Of course, that’s not the end of things. Not by a long shot. Bad things happen to good people. No one within Half Section is left unaffected, least of all our main characters. And a decision is placed before Hachi that makes fulfilling his dream of going out into space on a 7 year cruise to Jupiter a hard choice to make. It does get a little philosophical as Hachi wrestles with the fears that were left from an accident that occurs during the series, but it’s through this that he’s able to come to terms with leaving and why, and who exactly he’d be leaving behind. He’s lived with his father doing it to his family, and he must figure out how to be at peace with it… or abandon his hopes altogether. The very ending is beautiful- a simple scene of family life that is touching and yet so bittersweet when I realized what exactly it meant.

Violence/Gore- The violence is just a bit worse than Star Wars- most of the instances of death have discretion shots. The first people who die you see some blood fly and then another person moves over so you don’t see the bodies. Many of the shots you see some blood fly and then they fall over. However, there were about three times when the death was emphasized for horror and to show how terrible it was, not by making them gorefests but by making the people fall into another’s arms or other things. There was never anything excessive shown- I actually feel that it was done more tactfully than most PG-13 movies show. A few characters deal with the idea and consequences of killing another person- when it’s okay, and how one can be brave enough to sacrifice themselves- along with the dangers that come along with their jobs (from being hit with debris, to drifting off into space, to dying of cancer from radiation).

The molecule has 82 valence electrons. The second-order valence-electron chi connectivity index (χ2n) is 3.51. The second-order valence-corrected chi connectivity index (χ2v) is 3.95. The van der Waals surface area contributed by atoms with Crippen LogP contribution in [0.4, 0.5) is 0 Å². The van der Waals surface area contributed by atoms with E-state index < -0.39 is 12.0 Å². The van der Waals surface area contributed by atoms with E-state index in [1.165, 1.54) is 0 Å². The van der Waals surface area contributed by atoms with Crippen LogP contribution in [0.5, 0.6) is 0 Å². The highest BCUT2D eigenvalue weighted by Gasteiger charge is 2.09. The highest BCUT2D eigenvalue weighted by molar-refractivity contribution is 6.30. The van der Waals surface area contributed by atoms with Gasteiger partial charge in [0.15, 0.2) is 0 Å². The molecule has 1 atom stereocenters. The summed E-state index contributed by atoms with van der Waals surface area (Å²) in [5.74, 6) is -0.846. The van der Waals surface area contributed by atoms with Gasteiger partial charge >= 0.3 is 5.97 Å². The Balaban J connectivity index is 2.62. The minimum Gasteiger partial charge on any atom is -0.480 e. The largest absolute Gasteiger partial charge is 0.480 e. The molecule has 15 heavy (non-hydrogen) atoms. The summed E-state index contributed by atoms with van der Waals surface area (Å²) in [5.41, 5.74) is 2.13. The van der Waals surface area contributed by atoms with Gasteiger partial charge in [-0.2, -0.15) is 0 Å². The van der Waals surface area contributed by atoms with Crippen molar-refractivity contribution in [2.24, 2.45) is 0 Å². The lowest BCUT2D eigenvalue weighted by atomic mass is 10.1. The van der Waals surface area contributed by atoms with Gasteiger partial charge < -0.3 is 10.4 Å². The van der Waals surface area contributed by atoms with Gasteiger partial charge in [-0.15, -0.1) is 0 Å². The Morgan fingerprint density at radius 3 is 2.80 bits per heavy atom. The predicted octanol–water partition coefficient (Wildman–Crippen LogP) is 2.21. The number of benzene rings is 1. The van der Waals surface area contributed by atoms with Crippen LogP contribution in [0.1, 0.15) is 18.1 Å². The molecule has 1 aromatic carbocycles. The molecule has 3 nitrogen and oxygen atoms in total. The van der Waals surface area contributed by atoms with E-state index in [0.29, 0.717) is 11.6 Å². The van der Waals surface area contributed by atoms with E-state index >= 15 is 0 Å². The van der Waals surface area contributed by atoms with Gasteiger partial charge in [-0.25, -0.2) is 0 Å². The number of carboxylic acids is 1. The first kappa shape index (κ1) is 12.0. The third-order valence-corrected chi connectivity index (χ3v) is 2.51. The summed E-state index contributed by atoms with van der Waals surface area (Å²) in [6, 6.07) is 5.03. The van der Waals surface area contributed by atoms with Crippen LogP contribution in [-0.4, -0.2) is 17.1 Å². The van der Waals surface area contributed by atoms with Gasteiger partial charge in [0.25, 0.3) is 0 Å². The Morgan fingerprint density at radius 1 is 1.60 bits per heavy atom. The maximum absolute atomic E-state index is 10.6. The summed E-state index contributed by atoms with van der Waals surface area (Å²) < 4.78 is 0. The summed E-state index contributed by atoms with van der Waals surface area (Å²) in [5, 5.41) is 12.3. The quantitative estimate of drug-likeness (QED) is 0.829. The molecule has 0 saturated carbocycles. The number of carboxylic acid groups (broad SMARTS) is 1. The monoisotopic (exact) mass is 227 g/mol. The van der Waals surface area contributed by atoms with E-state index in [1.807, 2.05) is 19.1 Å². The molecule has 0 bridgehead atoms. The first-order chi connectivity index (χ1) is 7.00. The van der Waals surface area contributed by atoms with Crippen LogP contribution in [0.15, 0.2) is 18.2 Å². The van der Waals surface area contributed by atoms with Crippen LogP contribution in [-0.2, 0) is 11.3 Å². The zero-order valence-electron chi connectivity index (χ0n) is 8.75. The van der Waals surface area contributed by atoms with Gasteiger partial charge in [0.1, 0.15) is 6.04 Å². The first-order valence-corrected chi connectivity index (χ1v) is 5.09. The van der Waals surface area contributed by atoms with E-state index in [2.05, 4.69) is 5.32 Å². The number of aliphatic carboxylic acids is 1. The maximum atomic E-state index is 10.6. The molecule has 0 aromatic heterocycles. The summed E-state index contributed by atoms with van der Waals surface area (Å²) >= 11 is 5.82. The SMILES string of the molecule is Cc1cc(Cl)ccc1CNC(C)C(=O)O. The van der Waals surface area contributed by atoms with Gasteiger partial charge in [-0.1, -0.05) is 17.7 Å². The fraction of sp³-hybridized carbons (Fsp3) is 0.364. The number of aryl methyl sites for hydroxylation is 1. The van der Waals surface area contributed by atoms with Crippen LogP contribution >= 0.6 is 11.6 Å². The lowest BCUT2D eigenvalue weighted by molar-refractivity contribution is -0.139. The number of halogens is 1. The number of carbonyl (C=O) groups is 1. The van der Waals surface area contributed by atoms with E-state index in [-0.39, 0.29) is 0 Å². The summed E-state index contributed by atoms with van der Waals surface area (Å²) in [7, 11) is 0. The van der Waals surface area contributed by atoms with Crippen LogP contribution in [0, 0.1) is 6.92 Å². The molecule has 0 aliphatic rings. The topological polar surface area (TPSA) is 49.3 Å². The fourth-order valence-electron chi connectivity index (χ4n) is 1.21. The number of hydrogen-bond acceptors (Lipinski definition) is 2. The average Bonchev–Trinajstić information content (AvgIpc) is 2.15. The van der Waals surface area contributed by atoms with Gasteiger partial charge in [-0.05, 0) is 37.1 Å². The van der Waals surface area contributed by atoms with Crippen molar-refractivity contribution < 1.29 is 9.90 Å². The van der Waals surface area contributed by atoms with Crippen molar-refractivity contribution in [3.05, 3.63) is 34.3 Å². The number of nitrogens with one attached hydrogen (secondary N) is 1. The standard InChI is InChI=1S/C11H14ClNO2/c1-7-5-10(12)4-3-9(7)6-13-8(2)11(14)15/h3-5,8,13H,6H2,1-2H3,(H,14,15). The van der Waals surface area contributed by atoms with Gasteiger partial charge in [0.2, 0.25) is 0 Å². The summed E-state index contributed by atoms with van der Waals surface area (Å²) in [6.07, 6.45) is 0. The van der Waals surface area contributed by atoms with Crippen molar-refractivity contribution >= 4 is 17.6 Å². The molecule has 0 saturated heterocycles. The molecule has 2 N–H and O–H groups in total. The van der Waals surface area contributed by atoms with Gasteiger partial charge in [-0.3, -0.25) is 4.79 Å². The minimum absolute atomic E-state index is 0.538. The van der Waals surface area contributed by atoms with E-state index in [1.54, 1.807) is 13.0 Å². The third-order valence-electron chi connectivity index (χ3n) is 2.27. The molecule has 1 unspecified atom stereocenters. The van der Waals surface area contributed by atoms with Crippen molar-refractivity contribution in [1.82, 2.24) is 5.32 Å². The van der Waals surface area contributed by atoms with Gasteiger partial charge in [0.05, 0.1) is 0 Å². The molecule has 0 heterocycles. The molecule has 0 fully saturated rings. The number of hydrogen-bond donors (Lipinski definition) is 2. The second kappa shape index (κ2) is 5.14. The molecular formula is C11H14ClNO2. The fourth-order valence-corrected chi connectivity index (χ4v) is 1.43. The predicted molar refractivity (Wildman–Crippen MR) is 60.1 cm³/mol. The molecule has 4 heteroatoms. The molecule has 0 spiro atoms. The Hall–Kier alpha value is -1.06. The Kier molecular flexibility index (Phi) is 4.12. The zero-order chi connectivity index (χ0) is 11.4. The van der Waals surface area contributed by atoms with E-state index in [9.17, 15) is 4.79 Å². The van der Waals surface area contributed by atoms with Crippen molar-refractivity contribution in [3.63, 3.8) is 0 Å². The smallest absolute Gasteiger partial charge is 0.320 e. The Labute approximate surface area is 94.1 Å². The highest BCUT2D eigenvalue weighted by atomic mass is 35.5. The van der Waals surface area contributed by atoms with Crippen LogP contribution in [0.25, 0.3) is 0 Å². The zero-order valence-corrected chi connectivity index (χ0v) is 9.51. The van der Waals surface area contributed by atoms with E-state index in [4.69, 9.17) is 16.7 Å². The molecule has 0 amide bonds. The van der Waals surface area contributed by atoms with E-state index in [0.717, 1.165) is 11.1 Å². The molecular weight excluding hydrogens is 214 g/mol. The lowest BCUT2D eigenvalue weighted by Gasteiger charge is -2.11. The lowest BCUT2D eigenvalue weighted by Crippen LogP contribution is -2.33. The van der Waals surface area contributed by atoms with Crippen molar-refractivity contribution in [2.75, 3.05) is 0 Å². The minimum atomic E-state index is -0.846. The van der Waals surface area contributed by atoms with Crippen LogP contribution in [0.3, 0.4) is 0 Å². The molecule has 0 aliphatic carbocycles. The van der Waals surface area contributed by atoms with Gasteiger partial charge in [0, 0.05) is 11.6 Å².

Nudity/Sexual Content-In the first episode Hachimaki picks up a porn magazine and tells Tanabe (who’s outraged) that it’s a long trip and things could happen between men and women, so it’s necessary. He’s forced to put it back. It does make a cover appearance in two other brief shots in the anime, but one time unless you’re paying attention then you’ll probably miss it. There is some slight sexual tension a few times- they are asked whether they’ve had sex twice, Tanabe is told that having dated for about two months might be the time to do it, and they do end up in a hotel room together. This goes absolutely nowhere, though. One woman was abused and forced into prostitution by her husband (told, not shown).

Other Themes- There’s some rough language- I don’t remember any f-bombs being dropped, but at least once an episode someone was dropping a “What the h—“, and occasionally using the alternate word for donkey, calling someone an illegitimate son, and there was one written instance of the word for female dog. Sometimes it was unnecessary and just the way the person spoke (which I can sympathize with as my brother speaks like that), and sometimes it was definitely situation-appropriate.

Added: March, 2012